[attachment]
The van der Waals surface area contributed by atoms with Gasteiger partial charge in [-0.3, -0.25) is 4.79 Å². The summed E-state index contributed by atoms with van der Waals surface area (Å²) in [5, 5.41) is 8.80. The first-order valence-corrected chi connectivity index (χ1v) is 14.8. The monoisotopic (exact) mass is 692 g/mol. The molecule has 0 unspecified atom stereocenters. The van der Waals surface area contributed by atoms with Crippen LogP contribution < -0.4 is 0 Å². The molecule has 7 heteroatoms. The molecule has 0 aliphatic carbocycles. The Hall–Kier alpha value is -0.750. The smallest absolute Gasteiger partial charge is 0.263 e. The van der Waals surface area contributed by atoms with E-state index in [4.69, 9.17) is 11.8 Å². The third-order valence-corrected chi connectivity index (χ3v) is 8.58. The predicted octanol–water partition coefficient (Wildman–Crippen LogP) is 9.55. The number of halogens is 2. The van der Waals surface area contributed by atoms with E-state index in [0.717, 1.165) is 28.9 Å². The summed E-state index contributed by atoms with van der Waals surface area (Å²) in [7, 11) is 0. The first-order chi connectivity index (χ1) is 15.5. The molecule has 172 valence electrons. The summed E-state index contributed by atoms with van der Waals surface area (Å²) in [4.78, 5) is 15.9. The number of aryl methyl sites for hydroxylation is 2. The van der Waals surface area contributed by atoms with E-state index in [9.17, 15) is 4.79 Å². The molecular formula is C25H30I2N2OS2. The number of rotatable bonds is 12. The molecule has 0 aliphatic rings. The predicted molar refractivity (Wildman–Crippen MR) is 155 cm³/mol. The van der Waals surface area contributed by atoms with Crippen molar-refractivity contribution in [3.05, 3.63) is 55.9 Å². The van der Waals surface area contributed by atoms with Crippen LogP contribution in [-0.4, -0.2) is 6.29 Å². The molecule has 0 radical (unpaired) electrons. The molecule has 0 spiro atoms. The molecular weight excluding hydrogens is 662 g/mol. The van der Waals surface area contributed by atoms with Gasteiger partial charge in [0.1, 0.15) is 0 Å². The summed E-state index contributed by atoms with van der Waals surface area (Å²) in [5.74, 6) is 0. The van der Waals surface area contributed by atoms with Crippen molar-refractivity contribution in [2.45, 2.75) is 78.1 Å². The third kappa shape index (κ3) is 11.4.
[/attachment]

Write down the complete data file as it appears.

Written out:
The van der Waals surface area contributed by atoms with Gasteiger partial charge in [-0.3, -0.25) is 4.79 Å². The summed E-state index contributed by atoms with van der Waals surface area (Å²) in [5, 5.41) is 8.80. The first-order valence-corrected chi connectivity index (χ1v) is 14.8. The monoisotopic (exact) mass is 692 g/mol. The molecule has 0 unspecified atom stereocenters. The van der Waals surface area contributed by atoms with Crippen LogP contribution < -0.4 is 0 Å². The molecule has 7 heteroatoms. The molecule has 0 aliphatic carbocycles. The Hall–Kier alpha value is -0.750. The smallest absolute Gasteiger partial charge is 0.263 e. The van der Waals surface area contributed by atoms with E-state index in [4.69, 9.17) is 11.8 Å². The third-order valence-corrected chi connectivity index (χ3v) is 8.58. The predicted octanol–water partition coefficient (Wildman–Crippen LogP) is 9.55. The number of halogens is 2. The van der Waals surface area contributed by atoms with E-state index in [0.717, 1.165) is 28.9 Å². The summed E-state index contributed by atoms with van der Waals surface area (Å²) in [7, 11) is 0. The first-order chi connectivity index (χ1) is 15.5. The molecule has 172 valence electrons. The summed E-state index contributed by atoms with van der Waals surface area (Å²) in [4.78, 5) is 15.9. The number of aryl methyl sites for hydroxylation is 2. The van der Waals surface area contributed by atoms with E-state index in [9.17, 15) is 4.79 Å². The molecular formula is C25H30I2N2OS2. The number of rotatable bonds is 12. The molecule has 0 aliphatic rings. The predicted molar refractivity (Wildman–Crippen MR) is 155 cm³/mol. The van der Waals surface area contributed by atoms with Crippen molar-refractivity contribution in [3.05, 3.63) is 55.9 Å². The van der Waals surface area contributed by atoms with Crippen LogP contribution in [-0.4, -0.2) is 6.29 Å². The molecule has 0 radical (unpaired) electrons. The molecule has 0 spiro atoms. The molecular weight excluding hydrogens is 662 g/mol. The van der Waals surface area contributed by atoms with Gasteiger partial charge in [0.1, 0.15) is 0 Å². The summed E-state index contributed by atoms with van der Waals surface area (Å²) in [5.74, 6) is 0. The van der Waals surface area contributed by atoms with Crippen molar-refractivity contribution in [2.45, 2.75) is 78.1 Å². The third kappa shape index (κ3) is 11.4.